I think the answers to these questions likely inform how we move forward with this element, so I'm going to pause it for now until we have more feedback. If there's no real feedback or mixed weak opinions on things we can just call this "good enough" for the moment and find a way forward to clean up the design in the future, perhaps after T3278 gives us more options or we make other related changes in this area of the code.

chad added a comment.Nov 10 2016, 6:10 PM

Provide an alternate, text-only field for "Project summary in typehaead results." which users only enter text into, so we don't have to worry about remarkup.

(non-remarkup) Short Description is probably fine for me. Though, we should still fall back to full description if none exist.

Yeah, I think it's pretty reasonable if people would actually fill it out. We could surface it in a few other places too (e.g., /projects/) without fallback. It just seems like there's a decent chance no one will ever fill it out and it will sort of just be cluttering up the UI. But the cost on our side is pretty small, so if some people claim that they'd probably want to fill it out I'm happy to move forward with it.

chad added a comment.Nov 10 2016, 6:19 PM

We could call it "Search Description" so it feels clear that it only displays in some UIs.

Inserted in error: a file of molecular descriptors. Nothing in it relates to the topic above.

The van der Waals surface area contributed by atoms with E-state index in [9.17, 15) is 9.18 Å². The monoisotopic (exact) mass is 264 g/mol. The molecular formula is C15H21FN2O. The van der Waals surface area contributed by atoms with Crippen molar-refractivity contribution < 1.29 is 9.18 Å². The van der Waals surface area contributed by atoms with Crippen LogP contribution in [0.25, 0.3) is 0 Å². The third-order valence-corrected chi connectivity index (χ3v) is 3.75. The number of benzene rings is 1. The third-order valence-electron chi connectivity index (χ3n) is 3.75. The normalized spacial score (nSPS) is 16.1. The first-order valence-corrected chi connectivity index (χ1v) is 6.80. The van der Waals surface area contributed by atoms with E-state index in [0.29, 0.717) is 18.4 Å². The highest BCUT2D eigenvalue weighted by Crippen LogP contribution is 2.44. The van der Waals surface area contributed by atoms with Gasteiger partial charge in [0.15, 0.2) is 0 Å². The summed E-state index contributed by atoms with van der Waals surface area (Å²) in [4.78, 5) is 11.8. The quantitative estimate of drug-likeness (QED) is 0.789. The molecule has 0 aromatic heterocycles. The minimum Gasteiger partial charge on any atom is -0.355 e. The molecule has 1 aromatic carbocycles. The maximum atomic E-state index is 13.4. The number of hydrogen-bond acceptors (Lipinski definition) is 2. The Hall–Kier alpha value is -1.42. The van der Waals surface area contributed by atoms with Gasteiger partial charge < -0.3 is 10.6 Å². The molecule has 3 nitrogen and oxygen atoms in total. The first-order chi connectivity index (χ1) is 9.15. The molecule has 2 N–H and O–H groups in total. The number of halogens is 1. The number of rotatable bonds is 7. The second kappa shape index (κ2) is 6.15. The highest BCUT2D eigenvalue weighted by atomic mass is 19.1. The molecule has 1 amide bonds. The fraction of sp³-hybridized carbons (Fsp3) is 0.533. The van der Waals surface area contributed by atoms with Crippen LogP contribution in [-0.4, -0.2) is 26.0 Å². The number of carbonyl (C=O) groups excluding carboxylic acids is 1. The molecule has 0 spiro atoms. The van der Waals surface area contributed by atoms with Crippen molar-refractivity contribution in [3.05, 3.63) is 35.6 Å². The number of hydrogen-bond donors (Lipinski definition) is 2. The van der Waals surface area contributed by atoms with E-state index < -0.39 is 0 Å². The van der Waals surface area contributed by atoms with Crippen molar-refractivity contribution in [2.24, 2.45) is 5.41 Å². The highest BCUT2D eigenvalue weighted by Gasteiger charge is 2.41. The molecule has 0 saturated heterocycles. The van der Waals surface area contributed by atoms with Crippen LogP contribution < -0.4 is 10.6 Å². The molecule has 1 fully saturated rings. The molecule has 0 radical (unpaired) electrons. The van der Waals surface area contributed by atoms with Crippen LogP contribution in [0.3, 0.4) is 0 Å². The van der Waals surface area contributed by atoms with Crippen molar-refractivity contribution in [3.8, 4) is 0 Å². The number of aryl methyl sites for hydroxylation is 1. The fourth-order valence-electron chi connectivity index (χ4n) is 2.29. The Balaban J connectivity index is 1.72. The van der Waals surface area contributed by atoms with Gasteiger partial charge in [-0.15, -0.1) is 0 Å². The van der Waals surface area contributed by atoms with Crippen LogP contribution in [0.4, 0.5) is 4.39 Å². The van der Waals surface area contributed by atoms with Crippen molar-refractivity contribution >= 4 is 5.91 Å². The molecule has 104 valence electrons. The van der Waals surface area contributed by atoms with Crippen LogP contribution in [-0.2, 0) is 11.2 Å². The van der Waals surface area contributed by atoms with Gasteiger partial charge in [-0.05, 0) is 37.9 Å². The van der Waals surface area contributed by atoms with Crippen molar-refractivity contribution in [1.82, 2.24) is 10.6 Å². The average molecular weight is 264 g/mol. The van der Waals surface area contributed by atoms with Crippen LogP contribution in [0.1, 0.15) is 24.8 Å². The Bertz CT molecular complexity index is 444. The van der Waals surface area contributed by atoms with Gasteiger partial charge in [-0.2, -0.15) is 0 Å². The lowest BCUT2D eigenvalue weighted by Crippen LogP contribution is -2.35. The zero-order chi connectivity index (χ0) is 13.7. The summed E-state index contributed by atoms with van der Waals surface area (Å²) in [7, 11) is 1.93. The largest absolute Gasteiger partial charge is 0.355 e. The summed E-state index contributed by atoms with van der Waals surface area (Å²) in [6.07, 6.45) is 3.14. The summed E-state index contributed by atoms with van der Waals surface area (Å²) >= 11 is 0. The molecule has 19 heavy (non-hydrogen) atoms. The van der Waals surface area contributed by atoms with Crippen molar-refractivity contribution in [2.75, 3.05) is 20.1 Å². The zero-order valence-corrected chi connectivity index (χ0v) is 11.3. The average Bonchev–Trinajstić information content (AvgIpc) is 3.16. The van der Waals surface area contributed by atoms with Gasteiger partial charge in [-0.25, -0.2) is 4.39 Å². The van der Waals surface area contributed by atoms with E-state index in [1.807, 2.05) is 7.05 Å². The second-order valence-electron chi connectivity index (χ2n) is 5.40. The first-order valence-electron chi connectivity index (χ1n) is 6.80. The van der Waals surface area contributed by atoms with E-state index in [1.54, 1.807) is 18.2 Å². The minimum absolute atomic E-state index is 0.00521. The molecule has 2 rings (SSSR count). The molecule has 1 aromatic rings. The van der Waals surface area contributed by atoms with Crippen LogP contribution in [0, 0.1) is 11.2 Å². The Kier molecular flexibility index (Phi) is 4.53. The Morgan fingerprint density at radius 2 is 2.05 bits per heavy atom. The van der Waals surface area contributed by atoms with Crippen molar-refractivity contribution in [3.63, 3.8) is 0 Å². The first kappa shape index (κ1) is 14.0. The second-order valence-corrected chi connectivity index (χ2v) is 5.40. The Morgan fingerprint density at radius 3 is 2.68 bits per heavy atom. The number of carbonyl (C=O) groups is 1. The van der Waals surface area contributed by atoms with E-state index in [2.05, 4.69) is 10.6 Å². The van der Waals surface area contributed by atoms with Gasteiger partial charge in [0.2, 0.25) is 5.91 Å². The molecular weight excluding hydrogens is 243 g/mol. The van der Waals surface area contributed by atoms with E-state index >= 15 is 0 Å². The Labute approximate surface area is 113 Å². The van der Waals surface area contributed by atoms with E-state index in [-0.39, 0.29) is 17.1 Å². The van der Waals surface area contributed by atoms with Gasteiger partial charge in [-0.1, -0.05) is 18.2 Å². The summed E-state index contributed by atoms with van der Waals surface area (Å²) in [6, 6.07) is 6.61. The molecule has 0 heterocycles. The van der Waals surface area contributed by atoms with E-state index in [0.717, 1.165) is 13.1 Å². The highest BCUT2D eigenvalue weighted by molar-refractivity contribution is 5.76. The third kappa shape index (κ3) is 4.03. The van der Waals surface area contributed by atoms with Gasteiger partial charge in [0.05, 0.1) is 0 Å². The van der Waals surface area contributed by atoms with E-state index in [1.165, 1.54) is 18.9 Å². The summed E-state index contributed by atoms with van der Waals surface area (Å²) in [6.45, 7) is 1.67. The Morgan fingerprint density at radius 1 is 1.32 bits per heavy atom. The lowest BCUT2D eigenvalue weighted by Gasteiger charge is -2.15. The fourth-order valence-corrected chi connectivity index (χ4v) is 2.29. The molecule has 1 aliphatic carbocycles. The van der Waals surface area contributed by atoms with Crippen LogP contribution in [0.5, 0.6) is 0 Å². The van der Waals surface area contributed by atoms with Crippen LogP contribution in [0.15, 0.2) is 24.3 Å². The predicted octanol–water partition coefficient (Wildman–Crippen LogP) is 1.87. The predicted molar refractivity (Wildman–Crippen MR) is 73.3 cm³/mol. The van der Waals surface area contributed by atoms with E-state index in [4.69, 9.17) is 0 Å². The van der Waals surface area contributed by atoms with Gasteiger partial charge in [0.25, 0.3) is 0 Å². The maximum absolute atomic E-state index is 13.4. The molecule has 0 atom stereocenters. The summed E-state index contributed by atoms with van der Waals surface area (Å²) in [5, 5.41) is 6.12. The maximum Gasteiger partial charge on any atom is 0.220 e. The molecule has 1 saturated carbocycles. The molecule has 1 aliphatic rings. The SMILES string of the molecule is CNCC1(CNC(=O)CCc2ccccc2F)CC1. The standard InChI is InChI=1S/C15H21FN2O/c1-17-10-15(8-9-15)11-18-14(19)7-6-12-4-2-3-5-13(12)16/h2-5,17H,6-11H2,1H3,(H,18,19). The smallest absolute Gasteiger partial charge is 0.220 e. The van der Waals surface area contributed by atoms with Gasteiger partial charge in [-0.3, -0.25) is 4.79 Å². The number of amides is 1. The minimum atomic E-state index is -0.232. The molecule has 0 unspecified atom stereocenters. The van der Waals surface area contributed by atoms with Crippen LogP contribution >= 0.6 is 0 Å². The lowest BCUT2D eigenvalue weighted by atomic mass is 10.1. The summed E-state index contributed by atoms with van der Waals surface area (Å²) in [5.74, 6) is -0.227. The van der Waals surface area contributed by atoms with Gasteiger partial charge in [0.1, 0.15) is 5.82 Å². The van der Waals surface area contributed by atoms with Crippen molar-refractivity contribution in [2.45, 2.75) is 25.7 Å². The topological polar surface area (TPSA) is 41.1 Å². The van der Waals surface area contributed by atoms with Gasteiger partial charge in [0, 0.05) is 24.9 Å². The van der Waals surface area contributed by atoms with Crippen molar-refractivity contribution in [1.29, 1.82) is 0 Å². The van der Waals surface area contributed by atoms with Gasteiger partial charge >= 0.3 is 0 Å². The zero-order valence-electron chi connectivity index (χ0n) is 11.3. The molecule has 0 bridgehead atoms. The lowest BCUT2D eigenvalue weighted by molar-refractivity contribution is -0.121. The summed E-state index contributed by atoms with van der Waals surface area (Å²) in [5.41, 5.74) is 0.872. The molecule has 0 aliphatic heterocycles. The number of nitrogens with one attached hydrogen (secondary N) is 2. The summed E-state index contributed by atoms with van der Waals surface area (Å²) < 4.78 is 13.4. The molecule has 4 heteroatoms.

chad added a comment.Nov 10 2016, 6:20 PM

Hovercards, Search, Browse, etc. It could get used.

Would you fill out at least, like, 5 of them?

chad added a comment.EditedNov 10 2016, 6:23 PM

I suppose an alternate path is to enable Dashboards on Project homepages, and you can embed your project wiki or text panel for a really cool long description and information.

I think "Search Description" only solves a narrow case where Projects are whole organizations onto themselves.


Now that this has been deployed for a while, I'm curious if there's any feedback about it? Specifically:

  • Does this approach generally seem like it's a reasonable solution to the problem (if not in its current form, in some similar form which handles these issues more gracefully)? Or are we not really in the right ballpark?

I personally think it's a good solution, however, it seems that the browse dialog isn't very discoverable currently. It takes users quite a while before they realize that this UI is even available. I'm not sure what can be done about that, however, other than making the button stand out better (make it uglier?)